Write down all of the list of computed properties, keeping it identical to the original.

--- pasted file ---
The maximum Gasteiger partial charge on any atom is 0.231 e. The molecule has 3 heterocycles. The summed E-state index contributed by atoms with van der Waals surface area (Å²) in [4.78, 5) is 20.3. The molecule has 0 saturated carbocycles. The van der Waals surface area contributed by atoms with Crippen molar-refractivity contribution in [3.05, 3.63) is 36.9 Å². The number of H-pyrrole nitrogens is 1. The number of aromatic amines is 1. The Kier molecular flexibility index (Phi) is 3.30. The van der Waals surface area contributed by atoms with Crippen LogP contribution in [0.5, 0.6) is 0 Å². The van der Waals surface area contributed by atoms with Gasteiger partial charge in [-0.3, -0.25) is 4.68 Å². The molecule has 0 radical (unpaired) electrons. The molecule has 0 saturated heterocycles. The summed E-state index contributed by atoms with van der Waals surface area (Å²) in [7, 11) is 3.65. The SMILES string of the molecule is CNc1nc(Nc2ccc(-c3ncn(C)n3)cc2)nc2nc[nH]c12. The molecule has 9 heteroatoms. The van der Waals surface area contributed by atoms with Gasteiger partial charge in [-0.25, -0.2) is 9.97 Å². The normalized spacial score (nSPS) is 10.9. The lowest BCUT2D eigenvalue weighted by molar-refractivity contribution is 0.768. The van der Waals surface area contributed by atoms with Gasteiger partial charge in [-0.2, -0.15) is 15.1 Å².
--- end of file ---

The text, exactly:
The maximum Gasteiger partial charge on any atom is 0.231 e. The molecule has 3 heterocycles. The summed E-state index contributed by atoms with van der Waals surface area (Å²) in [4.78, 5) is 20.3. The molecule has 0 saturated carbocycles. The van der Waals surface area contributed by atoms with Crippen molar-refractivity contribution in [3.05, 3.63) is 36.9 Å². The number of H-pyrrole nitrogens is 1. The number of aromatic amines is 1. The Kier molecular flexibility index (Phi) is 3.30. The van der Waals surface area contributed by atoms with Crippen LogP contribution in [0.5, 0.6) is 0 Å². The van der Waals surface area contributed by atoms with Gasteiger partial charge in [-0.3, -0.25) is 4.68 Å². The molecule has 0 radical (unpaired) electrons. The molecule has 0 saturated heterocycles. The summed E-state index contributed by atoms with van der Waals surface area (Å²) in [7, 11) is 3.65. The SMILES string of the molecule is CNc1nc(Nc2ccc(-c3ncn(C)n3)cc2)nc2nc[nH]c12. The molecule has 9 heteroatoms. The van der Waals surface area contributed by atoms with Gasteiger partial charge in [-0.25, -0.2) is 9.97 Å². The normalized spacial score (nSPS) is 10.9. The lowest BCUT2D eigenvalue weighted by molar-refractivity contribution is 0.768. The van der Waals surface area contributed by atoms with Gasteiger partial charge in [-0.2, -0.15) is 15.1 Å².